PREVENTION OF VAGINAL SHIV TRANSMISSION IN MACAQUES BY A LIVE RECOMBINANT LACTOBACILLUS.
Most human immunodeficiency virus (HIV) transmissions in women occur through the cervicovaginal mucosa, which is coated by a bacterial biofilm including Lactobacillus . This commensal bacterium has a role in maintaining a healthy mucosa and can be genetically engineered to produce antiviral peptides. Here, we report a 63 % reduction in transmission of a chimeric simian / HIV (SHIVSF162P3) after repeated vaginal challenges of macaques treated with Lactobacillus jensenii expressing the HIV-1 entry inhibitor cyanovirin-N. Furthermore, peak viral loads in colonized macaques with breakthrough infection were reduced sixfold. Colonization and prolonged antiviral protein secretion by the genetically engineered lactobacilli did not cause any increase in proinflammatory markers. These findings lay the foundation for an accessible and durable approach to reduce heterosexual transmission of HIV in women, which is coitally independent, inexpensive, and enhances the natural protective effects of the vaginal microflora.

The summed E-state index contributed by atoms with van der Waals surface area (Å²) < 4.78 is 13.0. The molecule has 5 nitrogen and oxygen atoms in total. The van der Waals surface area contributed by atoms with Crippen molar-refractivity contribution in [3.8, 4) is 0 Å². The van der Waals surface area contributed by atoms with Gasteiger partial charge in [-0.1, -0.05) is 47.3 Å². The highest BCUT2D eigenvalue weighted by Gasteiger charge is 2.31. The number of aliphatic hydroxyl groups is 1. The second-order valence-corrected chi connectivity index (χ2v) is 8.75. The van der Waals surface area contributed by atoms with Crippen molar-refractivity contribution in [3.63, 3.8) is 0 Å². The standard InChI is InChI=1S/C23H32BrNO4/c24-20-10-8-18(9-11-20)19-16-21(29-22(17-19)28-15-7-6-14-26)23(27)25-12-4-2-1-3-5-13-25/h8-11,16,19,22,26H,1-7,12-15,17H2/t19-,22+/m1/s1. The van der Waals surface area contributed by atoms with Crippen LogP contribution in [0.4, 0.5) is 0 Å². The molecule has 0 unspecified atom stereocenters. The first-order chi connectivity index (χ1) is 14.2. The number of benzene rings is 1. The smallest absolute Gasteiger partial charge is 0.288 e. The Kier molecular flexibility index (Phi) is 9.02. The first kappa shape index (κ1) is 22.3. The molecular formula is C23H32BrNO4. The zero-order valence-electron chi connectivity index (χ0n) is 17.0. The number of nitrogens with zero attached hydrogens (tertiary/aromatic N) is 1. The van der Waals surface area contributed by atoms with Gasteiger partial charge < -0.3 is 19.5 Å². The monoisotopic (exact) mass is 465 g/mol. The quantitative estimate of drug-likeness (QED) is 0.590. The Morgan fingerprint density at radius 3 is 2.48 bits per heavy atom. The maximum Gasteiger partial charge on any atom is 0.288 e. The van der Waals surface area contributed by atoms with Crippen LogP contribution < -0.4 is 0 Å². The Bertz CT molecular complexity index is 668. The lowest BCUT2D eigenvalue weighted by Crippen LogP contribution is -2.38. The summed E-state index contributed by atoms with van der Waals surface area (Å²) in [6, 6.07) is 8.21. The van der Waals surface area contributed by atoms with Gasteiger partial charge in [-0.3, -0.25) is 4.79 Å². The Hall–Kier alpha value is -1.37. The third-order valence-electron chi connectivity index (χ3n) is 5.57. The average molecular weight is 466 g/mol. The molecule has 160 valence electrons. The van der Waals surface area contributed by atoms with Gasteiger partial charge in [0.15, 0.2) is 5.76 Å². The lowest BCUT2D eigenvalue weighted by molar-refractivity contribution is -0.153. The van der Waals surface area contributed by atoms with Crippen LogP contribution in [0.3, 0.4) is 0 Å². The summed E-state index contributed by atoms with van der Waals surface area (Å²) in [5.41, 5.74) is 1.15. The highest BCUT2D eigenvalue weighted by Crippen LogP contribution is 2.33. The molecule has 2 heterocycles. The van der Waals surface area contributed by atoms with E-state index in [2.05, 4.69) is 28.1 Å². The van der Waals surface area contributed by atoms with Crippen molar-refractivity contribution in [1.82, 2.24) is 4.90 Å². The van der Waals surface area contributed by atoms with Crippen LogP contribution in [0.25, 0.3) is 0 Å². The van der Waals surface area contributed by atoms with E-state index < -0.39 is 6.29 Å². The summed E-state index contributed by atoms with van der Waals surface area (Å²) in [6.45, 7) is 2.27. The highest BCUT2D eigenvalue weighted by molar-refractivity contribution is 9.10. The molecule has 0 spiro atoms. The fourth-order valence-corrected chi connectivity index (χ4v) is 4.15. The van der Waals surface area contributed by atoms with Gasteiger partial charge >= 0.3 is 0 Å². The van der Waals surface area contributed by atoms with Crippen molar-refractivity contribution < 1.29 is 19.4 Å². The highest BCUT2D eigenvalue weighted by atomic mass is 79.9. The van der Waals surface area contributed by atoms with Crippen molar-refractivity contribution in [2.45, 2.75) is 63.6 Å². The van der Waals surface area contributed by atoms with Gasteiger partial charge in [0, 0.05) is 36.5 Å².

Antiviral peptides, Cervicovaginal mucosa, Entry inhibitor, EpiVaginal, HIV transmission, Macaques, VLC-100 FT
CV-N, Cyanovirin-N (CV-N), HIV-1, Human immunodeficiency virus-1, Lactobacillus, Lactobacillus jensenii
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